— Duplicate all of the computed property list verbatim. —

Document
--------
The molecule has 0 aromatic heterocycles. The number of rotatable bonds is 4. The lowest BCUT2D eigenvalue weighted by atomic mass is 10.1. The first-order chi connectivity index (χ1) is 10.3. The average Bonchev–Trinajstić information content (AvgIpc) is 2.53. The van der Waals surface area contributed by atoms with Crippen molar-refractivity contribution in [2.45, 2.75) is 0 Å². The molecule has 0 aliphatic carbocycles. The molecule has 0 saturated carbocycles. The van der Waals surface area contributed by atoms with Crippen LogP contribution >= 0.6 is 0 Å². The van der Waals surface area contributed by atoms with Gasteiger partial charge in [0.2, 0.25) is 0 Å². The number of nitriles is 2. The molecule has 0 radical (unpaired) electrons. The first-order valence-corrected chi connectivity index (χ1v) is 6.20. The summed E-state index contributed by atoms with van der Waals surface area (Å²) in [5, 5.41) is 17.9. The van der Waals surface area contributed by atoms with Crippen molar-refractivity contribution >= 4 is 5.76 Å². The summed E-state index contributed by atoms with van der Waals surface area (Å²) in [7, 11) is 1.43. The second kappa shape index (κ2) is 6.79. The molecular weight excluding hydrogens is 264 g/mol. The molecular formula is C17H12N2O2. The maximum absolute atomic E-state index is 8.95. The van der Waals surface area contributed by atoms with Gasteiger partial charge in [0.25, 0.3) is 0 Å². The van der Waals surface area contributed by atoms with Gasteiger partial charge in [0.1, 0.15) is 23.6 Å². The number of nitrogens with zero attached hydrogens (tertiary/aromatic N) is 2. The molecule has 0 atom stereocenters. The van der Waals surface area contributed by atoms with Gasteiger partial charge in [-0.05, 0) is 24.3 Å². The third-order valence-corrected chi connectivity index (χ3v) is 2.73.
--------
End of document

The molecule has 0 aromatic heterocycles. The number of rotatable bonds is 4. The lowest BCUT2D eigenvalue weighted by atomic mass is 10.1. The first-order chi connectivity index (χ1) is 10.3. The average Bonchev–Trinajstić information content (AvgIpc) is 2.53. The van der Waals surface area contributed by atoms with Crippen molar-refractivity contribution in [2.45, 2.75) is 0 Å². The molecule has 0 aliphatic carbocycles. The molecule has 0 saturated carbocycles. The van der Waals surface area contributed by atoms with Crippen LogP contribution >= 0.6 is 0 Å². The van der Waals surface area contributed by atoms with Gasteiger partial charge in [0.2, 0.25) is 0 Å². The number of nitriles is 2. The molecule has 0 radical (unpaired) electrons. The first-order valence-corrected chi connectivity index (χ1v) is 6.20. The summed E-state index contributed by atoms with van der Waals surface area (Å²) in [5, 5.41) is 17.9. The van der Waals surface area contributed by atoms with Crippen molar-refractivity contribution >= 4 is 5.76 Å². The summed E-state index contributed by atoms with van der Waals surface area (Å²) in [7, 11) is 1.43. The second kappa shape index (κ2) is 6.79. The molecular weight excluding hydrogens is 264 g/mol. The molecular formula is C17H12N2O2. The maximum absolute atomic E-state index is 8.95. The van der Waals surface area contributed by atoms with Gasteiger partial charge in [0.25, 0.3) is 0 Å². The van der Waals surface area contributed by atoms with Gasteiger partial charge in [0.1, 0.15) is 23.6 Å². The number of nitrogens with zero attached hydrogens (tertiary/aromatic N) is 2. The molecule has 0 atom stereocenters. The van der Waals surface area contributed by atoms with Gasteiger partial charge in [-0.05, 0) is 24.3 Å². The third-order valence-corrected chi connectivity index (χ3v) is 2.73.